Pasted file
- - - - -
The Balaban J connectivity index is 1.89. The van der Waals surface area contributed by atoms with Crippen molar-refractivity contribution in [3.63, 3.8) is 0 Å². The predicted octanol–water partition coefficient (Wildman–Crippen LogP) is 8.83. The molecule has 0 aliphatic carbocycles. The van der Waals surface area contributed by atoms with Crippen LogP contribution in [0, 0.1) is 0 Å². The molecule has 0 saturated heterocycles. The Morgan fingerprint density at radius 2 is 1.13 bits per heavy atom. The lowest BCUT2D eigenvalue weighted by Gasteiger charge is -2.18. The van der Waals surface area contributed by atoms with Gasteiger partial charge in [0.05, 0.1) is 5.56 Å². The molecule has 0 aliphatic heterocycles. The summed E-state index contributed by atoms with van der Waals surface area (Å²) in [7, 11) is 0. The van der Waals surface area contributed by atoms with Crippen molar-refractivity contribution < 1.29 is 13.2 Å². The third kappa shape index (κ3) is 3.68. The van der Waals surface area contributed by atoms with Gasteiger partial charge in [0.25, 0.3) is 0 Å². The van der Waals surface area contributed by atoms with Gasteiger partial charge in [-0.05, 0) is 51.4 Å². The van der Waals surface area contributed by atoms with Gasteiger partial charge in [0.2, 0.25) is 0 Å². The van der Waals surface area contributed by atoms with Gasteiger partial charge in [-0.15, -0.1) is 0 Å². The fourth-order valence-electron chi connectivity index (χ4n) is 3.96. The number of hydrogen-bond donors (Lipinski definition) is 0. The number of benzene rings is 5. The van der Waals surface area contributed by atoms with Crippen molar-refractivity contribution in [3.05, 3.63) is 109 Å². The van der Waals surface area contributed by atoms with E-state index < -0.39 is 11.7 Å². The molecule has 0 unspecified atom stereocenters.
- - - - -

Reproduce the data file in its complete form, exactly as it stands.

The Balaban J connectivity index is 1.89. The van der Waals surface area contributed by atoms with Crippen molar-refractivity contribution in [3.63, 3.8) is 0 Å². The predicted octanol–water partition coefficient (Wildman–Crippen LogP) is 8.83. The molecule has 0 aliphatic carbocycles. The van der Waals surface area contributed by atoms with Crippen LogP contribution in [0, 0.1) is 0 Å². The molecule has 0 saturated heterocycles. The Morgan fingerprint density at radius 2 is 1.13 bits per heavy atom. The lowest BCUT2D eigenvalue weighted by Gasteiger charge is -2.18. The van der Waals surface area contributed by atoms with Gasteiger partial charge in [0.05, 0.1) is 5.56 Å². The molecule has 0 aliphatic heterocycles. The summed E-state index contributed by atoms with van der Waals surface area (Å²) in [7, 11) is 0. The van der Waals surface area contributed by atoms with Crippen molar-refractivity contribution < 1.29 is 13.2 Å². The third kappa shape index (κ3) is 3.68. The van der Waals surface area contributed by atoms with Gasteiger partial charge in [0.25, 0.3) is 0 Å². The van der Waals surface area contributed by atoms with Gasteiger partial charge in [-0.05, 0) is 51.4 Å². The van der Waals surface area contributed by atoms with Gasteiger partial charge in [0.2, 0.25) is 0 Å². The van der Waals surface area contributed by atoms with Gasteiger partial charge in [-0.15, -0.1) is 0 Å². The fourth-order valence-electron chi connectivity index (χ4n) is 3.96. The number of hydrogen-bond donors (Lipinski definition) is 0. The number of benzene rings is 5. The van der Waals surface area contributed by atoms with Crippen molar-refractivity contribution in [3.05, 3.63) is 109 Å². The van der Waals surface area contributed by atoms with E-state index < -0.39 is 11.7 Å². The molecule has 0 unspecified atom stereocenters.